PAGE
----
(HOST) Commentator John McClaughry has some advice for legislators, as they return to Montpelier for a special veto-override session.
(McCLAUGHRY) On Wednesday there’ll be a showdown between Vermont’s legislature and Governor Jim Douglas. The legislators will try to override the Governor’s veto of their energy bill.
The centerpiece of this bill is creation of a new thermal efficiency utility to combat the menace of global warming by persuading Vermonters to emit less carbon dioxide.
To pay for this supposed necessity – $25 million over five years – the legislature tripled the generation tax on the state’s largest producer of cheap, reliable, carbon-free electricity, Entergy Vermont Yankee. The argument for this tripled tax is that the legislature gave Vermont Yankee a sweetheart tax deal in 2003. Here the going gets very slippery.
Until 2004 Vermont Yankee paid a state property tax based on the net book value of the plant. In 2001 Gov. Dean suggested to the plant’s then-owners that the ever less productive tax on decreasing net book value be replaced with a tax on power generated. Incoming Gov. Douglas agreed, and the 2003 legislature replaced the property tax with the production tax.
Senator Peter Shumlin, the leading advocate for the vetoed bill, claims that “last year Entergy paid $500,000 less in property taxes than it did in 2003,” and other taxpayers are thus being forced to make up the difference. But the 2003 law ended Entergy’s liability for paying state property taxes. The Joint Fiscal Office calculates that under the new generation tax Entergy will pay $4.70 million this year, compared to the $4.45 million that it actually paid in 2003.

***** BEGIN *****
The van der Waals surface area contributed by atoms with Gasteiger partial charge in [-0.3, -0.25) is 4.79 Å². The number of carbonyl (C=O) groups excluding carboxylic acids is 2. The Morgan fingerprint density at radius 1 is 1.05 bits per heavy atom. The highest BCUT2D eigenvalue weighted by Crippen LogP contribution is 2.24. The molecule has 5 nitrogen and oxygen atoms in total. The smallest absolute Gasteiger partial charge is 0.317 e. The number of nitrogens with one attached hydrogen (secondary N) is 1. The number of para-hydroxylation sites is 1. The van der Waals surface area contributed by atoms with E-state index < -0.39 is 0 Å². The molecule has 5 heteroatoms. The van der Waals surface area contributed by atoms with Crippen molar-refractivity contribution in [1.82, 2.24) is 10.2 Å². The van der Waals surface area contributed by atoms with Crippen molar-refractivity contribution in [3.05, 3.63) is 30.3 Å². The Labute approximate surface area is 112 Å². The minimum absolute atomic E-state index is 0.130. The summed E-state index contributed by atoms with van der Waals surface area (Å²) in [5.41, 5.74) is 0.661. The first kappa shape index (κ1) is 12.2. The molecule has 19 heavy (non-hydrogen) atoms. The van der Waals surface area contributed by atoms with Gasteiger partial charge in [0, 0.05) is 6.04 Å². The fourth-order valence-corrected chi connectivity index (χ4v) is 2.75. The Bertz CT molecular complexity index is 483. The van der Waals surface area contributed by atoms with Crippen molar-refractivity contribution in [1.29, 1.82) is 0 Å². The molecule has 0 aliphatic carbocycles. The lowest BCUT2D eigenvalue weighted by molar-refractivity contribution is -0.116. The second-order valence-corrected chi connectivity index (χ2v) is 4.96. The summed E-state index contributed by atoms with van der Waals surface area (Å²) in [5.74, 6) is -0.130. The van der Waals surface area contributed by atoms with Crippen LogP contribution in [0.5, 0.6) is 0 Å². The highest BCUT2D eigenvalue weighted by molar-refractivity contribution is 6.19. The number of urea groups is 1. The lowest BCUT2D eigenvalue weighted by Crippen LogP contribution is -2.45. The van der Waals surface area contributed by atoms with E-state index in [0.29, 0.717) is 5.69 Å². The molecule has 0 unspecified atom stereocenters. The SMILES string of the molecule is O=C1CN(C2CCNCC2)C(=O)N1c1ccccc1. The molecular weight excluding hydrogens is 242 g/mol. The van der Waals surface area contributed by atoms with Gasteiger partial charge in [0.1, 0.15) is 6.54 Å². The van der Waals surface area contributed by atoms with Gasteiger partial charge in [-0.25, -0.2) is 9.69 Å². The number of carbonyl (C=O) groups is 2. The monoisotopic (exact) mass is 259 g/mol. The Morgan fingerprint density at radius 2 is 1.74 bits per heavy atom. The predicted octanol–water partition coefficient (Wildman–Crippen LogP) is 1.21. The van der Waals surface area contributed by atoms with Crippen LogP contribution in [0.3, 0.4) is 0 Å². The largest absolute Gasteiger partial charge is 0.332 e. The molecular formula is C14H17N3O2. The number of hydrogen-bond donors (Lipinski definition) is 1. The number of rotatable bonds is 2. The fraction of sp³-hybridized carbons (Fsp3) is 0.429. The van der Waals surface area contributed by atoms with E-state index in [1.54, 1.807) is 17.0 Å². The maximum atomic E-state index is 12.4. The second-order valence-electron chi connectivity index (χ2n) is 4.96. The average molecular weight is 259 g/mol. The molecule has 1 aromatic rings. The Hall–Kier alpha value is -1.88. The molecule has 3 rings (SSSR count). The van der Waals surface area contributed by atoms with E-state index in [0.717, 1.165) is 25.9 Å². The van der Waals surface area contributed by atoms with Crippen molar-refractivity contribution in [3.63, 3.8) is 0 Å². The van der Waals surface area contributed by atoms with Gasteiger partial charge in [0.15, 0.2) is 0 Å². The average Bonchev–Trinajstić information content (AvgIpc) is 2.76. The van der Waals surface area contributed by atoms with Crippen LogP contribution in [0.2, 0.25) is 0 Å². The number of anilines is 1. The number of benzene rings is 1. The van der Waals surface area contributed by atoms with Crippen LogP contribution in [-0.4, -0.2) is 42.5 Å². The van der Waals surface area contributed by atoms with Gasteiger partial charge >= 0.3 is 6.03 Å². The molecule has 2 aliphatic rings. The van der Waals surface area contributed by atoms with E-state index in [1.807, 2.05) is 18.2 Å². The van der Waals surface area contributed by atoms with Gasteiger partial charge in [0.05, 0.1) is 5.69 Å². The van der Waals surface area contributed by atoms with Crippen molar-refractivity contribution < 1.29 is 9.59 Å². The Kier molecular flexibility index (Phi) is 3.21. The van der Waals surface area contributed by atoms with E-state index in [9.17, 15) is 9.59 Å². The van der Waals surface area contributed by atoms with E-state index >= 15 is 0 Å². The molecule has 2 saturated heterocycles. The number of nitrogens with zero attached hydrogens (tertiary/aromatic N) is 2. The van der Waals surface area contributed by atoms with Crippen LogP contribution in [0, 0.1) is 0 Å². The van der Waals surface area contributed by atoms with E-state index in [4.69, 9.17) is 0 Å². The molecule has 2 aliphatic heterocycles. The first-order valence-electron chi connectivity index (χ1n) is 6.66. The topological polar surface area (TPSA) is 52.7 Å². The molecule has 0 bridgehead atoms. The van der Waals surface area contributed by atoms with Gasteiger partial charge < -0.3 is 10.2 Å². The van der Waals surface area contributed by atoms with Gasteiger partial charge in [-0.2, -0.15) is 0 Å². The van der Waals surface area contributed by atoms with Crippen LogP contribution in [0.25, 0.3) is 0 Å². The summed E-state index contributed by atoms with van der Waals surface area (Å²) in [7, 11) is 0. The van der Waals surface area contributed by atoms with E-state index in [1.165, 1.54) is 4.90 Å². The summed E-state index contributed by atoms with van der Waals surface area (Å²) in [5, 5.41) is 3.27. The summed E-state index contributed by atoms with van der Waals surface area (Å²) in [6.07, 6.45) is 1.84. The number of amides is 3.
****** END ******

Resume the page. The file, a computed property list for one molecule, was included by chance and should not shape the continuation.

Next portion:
In addition, Entergy will pay the state an estimated $39.7 million from 2005 to 2012 to buy the state’s agreement to increase its power output and store used fuel rods onsite in dry casks. Strictly speaking these payments are not taxes – extortion payments would be closer to the truth – but they have dramatically increased Entergy’s annual payments to the state. The picture of Entergy as a tax sweetheart is, to use a favorite word these days, unsustainable.
Gov. Douglas vetoed the bill as what he rightly viewed as a cynical effort to raise new taxes to fund at best only marginally useful government programs. He has counter-offered with $2.5 million over four years, to subsidize the interest rates on $20 million in energy conservation loans made by banks to families with incomes too high to qualify for the present taxpayer-financed home weatherization program. Where this money will come from is something of a mystery.
Here’s an even better idea that would give both sides a victory: the legislature should uphold the governor’s veto of the Entergy tax, scrap the governor’s subsidized loan proposal, and go home. That would be a good day’s work on behalf of taxpayers and common sense.
John McClaughry is president of the Ethan Allan Institute, a Vermont policy, research and education organization. Tomorrow commentator Bill Shutkin has another perspective on the special session.